The research was funded by the National Sciences and Engineering Research Council of Canada, the Canada Research Chairs program, the Canada Foundation for Innovation and the Max Planck Institute.

    (Editor's Note: This is a slightly corrected version of the original story, which intimated that the silicon compound was tested at room temperature. It was not. However, nor was it "supercooled," so it is expected to lead to room-temperature superconductivity in the future.)

    Source: Silicon compound superconduct
    -------------

    Findings Could Improve Fuel Cell Efficiency

    Researchers at Duke’s Pratt School of Engineering have developed a membrane that allows fuel cells to operate at low humidity and theoretically at higher temperatures.


    A new type of membrane based on tiny iron particles appears to address one of the major limitations exhibited by current power-generating fuel cell technology.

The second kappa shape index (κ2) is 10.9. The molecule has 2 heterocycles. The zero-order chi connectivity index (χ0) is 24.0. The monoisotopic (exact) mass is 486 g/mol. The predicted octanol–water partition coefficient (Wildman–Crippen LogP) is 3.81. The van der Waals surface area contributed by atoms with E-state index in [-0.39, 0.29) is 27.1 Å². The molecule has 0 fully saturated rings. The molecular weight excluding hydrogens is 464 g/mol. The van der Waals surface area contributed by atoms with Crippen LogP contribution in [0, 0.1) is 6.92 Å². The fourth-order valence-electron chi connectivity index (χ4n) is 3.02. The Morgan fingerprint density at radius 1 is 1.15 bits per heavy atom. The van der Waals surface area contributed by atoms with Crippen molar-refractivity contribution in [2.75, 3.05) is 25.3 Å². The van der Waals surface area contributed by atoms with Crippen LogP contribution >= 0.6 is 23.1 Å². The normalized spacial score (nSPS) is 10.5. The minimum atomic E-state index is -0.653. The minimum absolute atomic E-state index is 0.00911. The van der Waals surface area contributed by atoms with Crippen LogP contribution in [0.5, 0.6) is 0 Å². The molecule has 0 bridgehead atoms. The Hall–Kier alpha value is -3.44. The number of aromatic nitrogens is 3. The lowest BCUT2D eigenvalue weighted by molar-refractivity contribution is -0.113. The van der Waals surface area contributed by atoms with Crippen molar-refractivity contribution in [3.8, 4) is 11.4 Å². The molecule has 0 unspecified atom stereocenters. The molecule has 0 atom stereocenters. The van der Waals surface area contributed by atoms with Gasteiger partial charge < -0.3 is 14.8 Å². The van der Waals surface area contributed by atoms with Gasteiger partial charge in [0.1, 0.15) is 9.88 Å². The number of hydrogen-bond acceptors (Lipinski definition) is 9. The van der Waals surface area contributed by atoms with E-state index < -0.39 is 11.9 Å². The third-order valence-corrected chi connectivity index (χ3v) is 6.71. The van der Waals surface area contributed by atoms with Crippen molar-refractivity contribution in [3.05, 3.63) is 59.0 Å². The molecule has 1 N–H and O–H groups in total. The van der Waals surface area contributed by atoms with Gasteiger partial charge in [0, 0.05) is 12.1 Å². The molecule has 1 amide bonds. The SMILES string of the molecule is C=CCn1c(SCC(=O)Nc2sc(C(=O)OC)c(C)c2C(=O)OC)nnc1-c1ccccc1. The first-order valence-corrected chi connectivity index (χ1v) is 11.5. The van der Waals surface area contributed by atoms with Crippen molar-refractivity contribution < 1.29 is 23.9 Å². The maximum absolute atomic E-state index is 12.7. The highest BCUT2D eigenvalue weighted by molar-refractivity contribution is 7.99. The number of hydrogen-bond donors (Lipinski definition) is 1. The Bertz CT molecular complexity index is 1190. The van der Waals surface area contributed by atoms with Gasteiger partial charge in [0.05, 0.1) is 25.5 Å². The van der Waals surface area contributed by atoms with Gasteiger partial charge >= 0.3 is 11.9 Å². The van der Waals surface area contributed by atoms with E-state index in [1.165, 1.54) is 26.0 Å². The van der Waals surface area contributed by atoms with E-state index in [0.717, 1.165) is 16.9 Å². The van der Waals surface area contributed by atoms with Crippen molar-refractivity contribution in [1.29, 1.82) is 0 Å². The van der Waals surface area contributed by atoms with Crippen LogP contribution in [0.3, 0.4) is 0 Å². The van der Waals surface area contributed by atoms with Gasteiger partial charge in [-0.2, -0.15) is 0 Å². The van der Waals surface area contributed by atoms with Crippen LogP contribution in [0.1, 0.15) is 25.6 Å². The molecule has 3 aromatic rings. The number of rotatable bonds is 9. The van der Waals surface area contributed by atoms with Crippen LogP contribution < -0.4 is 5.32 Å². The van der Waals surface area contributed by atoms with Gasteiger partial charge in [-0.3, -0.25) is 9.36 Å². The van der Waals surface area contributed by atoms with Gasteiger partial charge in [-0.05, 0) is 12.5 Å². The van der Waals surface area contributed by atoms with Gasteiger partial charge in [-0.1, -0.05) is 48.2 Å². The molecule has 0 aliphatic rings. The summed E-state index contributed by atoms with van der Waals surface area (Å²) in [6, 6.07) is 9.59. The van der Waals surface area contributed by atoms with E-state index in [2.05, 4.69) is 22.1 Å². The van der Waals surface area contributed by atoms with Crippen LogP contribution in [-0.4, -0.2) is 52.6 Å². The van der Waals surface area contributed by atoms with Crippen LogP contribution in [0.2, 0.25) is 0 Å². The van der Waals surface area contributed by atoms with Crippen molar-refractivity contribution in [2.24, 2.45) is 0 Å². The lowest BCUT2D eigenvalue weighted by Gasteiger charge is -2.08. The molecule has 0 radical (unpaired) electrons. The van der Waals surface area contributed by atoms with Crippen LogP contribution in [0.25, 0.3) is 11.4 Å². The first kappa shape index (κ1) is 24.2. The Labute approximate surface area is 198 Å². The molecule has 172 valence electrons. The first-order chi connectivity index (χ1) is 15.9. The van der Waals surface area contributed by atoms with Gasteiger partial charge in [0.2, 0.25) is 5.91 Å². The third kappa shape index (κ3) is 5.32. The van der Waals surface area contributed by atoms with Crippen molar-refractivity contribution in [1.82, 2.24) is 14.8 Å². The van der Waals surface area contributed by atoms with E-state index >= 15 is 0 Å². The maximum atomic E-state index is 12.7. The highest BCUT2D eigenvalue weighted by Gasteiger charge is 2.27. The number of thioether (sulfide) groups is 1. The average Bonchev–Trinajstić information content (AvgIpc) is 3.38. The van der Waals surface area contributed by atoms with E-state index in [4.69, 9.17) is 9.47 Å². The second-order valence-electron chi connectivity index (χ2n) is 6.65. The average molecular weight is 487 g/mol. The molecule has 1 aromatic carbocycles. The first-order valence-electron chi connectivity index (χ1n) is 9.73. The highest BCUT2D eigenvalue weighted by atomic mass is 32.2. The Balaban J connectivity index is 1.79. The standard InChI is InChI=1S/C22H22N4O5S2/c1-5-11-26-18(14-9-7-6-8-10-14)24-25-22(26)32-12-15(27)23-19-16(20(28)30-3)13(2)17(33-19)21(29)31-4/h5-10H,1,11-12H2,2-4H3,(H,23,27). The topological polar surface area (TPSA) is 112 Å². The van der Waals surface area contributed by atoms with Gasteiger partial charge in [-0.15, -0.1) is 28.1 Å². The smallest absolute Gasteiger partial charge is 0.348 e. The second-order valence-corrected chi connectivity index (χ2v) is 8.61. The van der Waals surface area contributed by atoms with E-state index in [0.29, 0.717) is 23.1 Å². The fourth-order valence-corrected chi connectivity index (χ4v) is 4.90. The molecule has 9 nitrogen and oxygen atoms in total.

While there are many types of fuel cells, in general they generate electricity as the result of chemical reactions between an external fuel -- most commonly hydrogen -- and an agent that reacts with it. The membrane that separates the two parts of the cell and facilitates the reaction is a key factor in determining the efficiency of the cell.

    Fuel cells are commonly used in such settings as satellites, submarines or remote weather stations because they have no moving parts, do not require combustion and can run unattended for long periods of time. However, current fuel cells lose efficiency as the temperature rises and the humidity falls.

    Researchers at Duke University’s Pratt School of Engineering have developed a membrane that allows fuel cells to operate at low humidity and theoretically to operate at higher temperatures. They reported their findings online in the Journal of Membrane Science. ...